Say Hola to Spanish, Otra Vez (Again!)

Say Hola to Spanish, Otra Vez (Again!)

by Susan Middleton Elya, Loretta Lopez
     
 
Now in paperback, this popular companion volume makes learning a new language a fun activity for kids as well as their parents and teachers. Complete with a glossary and pronunciation guide, the book's lively art and bouncy rhythms help children remember new words.

Overview

Now in paperback, this popular companion volume makes learning a new language a fun activity for kids as well as their parents and teachers. Complete with a glossary and pronunciation guide, the book's lively art and bouncy rhythms help children remember new words.

Editorial Reviews

Children's Literature - Susan Hepler
This sequel to Say Hello in Spanish (1996), introduces seventy more Spanish names for animals, foods, vehicles and other nouns plus, a smattering of adjectives, adverbs, and greeting interjections. The rhymes support the teaching of individual words, but little context supports the learning of the words in situations. Cheerful gouache and colored pencil illustrations of animals and people are depicted in various humorous and lively activities, which makes this an easy way to learn some Spanish vocabulary. For a more challenging learning experience supported by rich situational contexts however, see Chantal Lacourciere Kenny's The Kids Can Press Spanish & English Phrase Book.
Children's Literature - Catherine Campbell Wright
Say Hola to Spanish is a delightful introduction to over 70 Spanish words. Everyday words are presented in a rhythmic pattern that makes them easy to remember. A glossary at the end provides a key to pronunciation. Delightful pictures accompany the text to make this an entertaining beginning to learning another language.
School Library Journal
Gr 1-4A rhyming text and bright cartoon illustrations introduce 72 Spanish words in this follow-up volume to Say Hola to Spanish (Lee & Low, 1996). The words seem chosen more for their rhyming qualities than from any logical consideration; e.g., the inclusion of guitars, tubas, oranges, and grapes on the same pagetubas rhymes with uvas. The meaning of most words can be deduced from the pictures, though in some cases, such as juguetes and mueca (toys and doll), the objects referred to are not obvious. A glossary with pronunciation guides helps verify what readers may have to guess otherwise. Katherine Farris's Let's Speak Spanish (Dutton, 1995) as well as Rebecca Emberley's Let's Go/Vamos and My day/Mi dia (Little, Brown, 1993) present a wider vocabulary in a format that is easier to follow, though both are less suited for reading aloud. Hank DeZutter's Who Says a Dog Goes Bow-Wow (Dell, 1997) introduces 16 languages in story form. It is superior in illustrative terms. Despite the drawbacks presented by the eclectic word choices and slightly garish illustrations, Say Hola is an entertaining, albeit additional, purchase.Ann Welton, Terminal Park Elementary School, Auburn, WA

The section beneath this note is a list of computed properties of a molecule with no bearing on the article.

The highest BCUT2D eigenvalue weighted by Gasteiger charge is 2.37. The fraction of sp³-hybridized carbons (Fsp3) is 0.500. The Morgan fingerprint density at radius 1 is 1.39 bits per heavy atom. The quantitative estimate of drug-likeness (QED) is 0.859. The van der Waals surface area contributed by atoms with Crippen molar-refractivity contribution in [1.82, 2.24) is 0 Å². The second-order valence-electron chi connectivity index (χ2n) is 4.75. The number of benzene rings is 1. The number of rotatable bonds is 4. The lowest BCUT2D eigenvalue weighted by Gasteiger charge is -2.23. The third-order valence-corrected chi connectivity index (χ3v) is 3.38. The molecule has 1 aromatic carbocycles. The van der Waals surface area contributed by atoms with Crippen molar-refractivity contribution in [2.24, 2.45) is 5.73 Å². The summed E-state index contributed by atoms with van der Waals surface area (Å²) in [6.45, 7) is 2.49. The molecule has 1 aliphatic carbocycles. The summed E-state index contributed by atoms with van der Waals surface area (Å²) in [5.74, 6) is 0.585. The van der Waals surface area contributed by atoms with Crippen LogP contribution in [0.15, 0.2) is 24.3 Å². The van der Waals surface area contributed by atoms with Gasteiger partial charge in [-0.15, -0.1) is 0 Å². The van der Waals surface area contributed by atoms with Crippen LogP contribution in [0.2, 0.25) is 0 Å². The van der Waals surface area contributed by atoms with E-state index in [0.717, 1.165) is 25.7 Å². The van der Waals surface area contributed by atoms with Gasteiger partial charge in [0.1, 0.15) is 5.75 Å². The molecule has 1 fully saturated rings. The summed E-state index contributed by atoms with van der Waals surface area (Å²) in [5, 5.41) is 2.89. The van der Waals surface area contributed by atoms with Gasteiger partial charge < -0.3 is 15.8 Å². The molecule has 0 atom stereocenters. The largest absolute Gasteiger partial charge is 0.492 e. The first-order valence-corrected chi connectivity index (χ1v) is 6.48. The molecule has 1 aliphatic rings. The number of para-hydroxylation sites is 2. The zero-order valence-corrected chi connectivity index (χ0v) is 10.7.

Annie Ayres
"Spanish is fun, / so give it a try. / `Hola' is hello, / `adios' is good-bye." In such singsong, Dr. Seuss-style rhymes, more than 70 Spanish words are introduced either directly or through usage. In purple, hot pink, melon, and turquoise, the exuberant gouache and colored pencil illustrations are flooded with creamy southwestern hues. Together, text and illustrations create a fiesta of lively language fun, perfect for spicing up a story hour or sneaking in a first Spanish lesson. A Spanish language teacher for 10 years, the author hasn't forgotten to include a glossary and pronunciation guide at the end.
Kirkus Reviews
Sunny illustrations and a rhyming text introduce 70 Spanish words in surprisingly straightforward English sentences: "A dog is a perro,/a cat is a gato./You drink from a vaso/and eat from a plato." In addition to providing translations for those who need more help than is supplied in the decidedly Western-flair illustrations, the glossary also insures that the newly bilingual get the pronunciation right. The progression of determinedly happy pictures begins to spring surprises midway through the book; these are sometimes simply amusing (a UFO appears over the increasingly chaotic action) and sometimes verging on the surreal (a fiesta- loving shark swings a bat). The text also includes words (burrito, piñata, mosquito) that are identical in the two languages. Outwardly, this book by two newcomers looks like a language lesson from Looney Tunes. Then—¡sorpresa!—it turns out to be innovative, useful, and fun.

Product Details

ISBN-13:
9781880000595
Publisher:
Lee & Low Books, Inc.
Publication date:
10/28/1997
Edition description:
1 ED
Pages:
32
Product dimensions:
8.30(w) x 10.30(h) x 0.37(d)
Lexile:
AD570L (what's this?)
Age Range:
4 - 8 Years

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